Plain Language Summary 323
Technical Background 324
Evidence on Screening From Different Technical Eras 328
FFMD Versus SFM 328
Digital Breast Tomosynthesis 330
What Evidence Is Needed Before We Change a Screening Modality? 341
Advanced Imaging Modalities 342
List of Acronyms and Abbreviations 342
Plain Language Summary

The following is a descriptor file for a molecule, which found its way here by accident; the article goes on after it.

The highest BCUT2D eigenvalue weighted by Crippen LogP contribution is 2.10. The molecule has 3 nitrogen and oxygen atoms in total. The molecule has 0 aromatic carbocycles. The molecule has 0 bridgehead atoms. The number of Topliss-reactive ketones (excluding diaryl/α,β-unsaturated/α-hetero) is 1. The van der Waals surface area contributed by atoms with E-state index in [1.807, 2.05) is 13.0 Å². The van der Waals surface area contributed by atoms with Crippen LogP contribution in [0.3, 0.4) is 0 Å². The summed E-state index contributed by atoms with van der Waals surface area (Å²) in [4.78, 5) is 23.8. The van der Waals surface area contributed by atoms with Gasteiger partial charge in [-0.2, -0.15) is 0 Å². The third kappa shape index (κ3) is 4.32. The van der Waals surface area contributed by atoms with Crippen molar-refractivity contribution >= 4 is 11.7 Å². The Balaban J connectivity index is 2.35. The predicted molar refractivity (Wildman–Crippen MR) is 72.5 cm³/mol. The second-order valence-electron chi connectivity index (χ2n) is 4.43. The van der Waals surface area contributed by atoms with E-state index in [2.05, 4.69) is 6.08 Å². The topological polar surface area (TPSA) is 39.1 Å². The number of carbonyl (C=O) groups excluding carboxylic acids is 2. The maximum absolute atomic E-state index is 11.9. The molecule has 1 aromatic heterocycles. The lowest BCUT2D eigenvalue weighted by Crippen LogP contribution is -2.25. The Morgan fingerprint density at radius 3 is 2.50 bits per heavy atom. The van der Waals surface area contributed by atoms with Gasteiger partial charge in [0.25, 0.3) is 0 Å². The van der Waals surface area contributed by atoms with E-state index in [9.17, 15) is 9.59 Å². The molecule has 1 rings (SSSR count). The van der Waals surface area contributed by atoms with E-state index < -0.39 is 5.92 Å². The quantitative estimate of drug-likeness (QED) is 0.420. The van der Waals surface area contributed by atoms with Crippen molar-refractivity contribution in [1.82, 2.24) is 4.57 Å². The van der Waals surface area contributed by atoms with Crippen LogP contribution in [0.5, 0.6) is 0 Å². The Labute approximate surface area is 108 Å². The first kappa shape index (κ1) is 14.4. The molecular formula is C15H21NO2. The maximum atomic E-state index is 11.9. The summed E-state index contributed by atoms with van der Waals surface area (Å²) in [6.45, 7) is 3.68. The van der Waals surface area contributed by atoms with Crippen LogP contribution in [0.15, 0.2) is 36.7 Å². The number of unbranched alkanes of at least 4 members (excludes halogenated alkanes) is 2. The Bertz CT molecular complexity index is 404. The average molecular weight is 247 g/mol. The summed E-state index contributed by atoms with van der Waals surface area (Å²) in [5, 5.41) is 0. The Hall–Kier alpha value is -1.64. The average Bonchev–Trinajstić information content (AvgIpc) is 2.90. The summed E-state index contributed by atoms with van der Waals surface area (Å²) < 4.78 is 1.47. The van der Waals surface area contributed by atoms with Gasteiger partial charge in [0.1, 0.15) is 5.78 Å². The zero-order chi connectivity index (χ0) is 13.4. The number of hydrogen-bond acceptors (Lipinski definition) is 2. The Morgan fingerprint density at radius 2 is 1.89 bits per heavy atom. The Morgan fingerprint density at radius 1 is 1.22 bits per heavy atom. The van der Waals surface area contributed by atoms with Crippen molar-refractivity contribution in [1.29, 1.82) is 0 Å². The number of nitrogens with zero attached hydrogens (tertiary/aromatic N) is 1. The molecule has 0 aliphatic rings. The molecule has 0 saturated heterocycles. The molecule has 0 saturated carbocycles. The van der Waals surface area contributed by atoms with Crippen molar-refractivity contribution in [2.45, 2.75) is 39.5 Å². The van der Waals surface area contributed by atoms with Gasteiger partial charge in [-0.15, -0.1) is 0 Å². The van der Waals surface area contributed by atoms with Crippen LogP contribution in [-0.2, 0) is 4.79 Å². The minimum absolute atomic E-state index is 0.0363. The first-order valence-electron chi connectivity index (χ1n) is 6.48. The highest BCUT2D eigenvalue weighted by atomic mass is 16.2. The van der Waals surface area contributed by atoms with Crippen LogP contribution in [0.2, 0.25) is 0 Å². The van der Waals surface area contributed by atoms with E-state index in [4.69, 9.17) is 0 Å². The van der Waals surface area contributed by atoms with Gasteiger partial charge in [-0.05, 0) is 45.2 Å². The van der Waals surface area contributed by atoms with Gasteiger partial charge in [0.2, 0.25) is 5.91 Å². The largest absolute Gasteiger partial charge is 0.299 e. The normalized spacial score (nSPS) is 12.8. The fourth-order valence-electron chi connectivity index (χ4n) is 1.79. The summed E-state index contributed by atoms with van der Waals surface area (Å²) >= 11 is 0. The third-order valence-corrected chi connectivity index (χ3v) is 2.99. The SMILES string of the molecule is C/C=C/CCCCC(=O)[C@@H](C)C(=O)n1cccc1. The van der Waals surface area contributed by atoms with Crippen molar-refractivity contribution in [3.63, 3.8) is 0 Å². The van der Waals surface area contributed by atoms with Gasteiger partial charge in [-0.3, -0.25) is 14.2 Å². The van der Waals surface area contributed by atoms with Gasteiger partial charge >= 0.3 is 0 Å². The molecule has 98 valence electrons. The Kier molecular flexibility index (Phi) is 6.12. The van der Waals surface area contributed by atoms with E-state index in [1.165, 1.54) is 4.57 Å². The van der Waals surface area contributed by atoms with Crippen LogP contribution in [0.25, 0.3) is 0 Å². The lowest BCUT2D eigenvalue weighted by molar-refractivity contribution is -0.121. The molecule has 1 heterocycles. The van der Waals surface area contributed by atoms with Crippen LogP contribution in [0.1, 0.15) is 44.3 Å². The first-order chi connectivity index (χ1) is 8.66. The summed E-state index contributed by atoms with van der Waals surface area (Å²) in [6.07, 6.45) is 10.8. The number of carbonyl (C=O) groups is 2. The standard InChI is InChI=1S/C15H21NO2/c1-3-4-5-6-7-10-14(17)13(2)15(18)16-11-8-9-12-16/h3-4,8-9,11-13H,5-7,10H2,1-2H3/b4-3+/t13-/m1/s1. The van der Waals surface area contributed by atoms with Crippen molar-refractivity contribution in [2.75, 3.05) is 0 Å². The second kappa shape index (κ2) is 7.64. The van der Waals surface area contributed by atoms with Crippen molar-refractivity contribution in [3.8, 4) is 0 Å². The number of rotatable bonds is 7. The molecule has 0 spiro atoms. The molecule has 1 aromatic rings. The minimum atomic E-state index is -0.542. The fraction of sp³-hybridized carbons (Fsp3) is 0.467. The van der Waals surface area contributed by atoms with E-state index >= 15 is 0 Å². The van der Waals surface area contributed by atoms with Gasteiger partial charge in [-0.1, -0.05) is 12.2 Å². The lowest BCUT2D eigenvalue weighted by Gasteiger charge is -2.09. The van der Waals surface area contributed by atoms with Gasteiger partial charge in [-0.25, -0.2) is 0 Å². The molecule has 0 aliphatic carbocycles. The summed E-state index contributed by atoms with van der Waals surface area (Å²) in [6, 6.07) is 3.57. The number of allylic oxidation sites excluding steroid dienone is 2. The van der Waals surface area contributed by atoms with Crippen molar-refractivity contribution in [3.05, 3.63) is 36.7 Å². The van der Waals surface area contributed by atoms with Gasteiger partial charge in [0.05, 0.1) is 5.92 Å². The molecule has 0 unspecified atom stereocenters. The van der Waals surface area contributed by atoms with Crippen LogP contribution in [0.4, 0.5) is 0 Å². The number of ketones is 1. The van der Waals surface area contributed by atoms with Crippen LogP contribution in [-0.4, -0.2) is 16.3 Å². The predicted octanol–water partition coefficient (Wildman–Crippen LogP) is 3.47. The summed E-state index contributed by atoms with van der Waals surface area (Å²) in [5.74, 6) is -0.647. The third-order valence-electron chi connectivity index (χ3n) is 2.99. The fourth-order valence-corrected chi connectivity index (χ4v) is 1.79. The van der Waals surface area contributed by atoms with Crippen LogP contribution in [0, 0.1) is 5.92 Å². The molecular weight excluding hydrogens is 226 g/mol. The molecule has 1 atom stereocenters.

Mammography screening has been adopted in many countries and population health programs because randomized trials showed that it reduces the risk of dying from breast cancer. These randomized trials used screen-film mammography (SFM) which means that the X-ray beams are captured on a film cassette. The films are then developed and reviewed on a light-box by the physician. However, technical developments have witnessed an evolution from screen-film to digital mammography (DM) which means that a specially designed digital so-called “detector” captures the X-rays (replacing the film) and converts the information to a digital image, which is displayed on a high-resolution computer monitor, and transmitted and stored just like computer files. The evidence prompting a change to DM screening came from studies comparing detection for SFM and DM (one of these was a randomized trial) that showed roughly similar or higher cancer detection using DM compared to SFM. There were also some technical efficiencies underlying a general shift to digital imaging in medical practice. In very recent years, a new technology known as digital breast tomosynthesis (DBT, or tomosynthesis), essentially a quasi-three-dimensional mammogram, has become available. So far, tomosynthesis seems capable of detecting more breast cancers then standard DM and it could potentially reduce false-alarms (known as false recalls or false-positive screen) but different studies show mixed findings on this issue. Although some countries have started to use tomosynthesis for screening, and several trials have been or are being done to address evidence gaps around this new technology, there are no recommendations to change to tomosynthesis screening because it is not yet known whether using tomosynthesis adds health benefit above what might be achieved with standard mammography screening.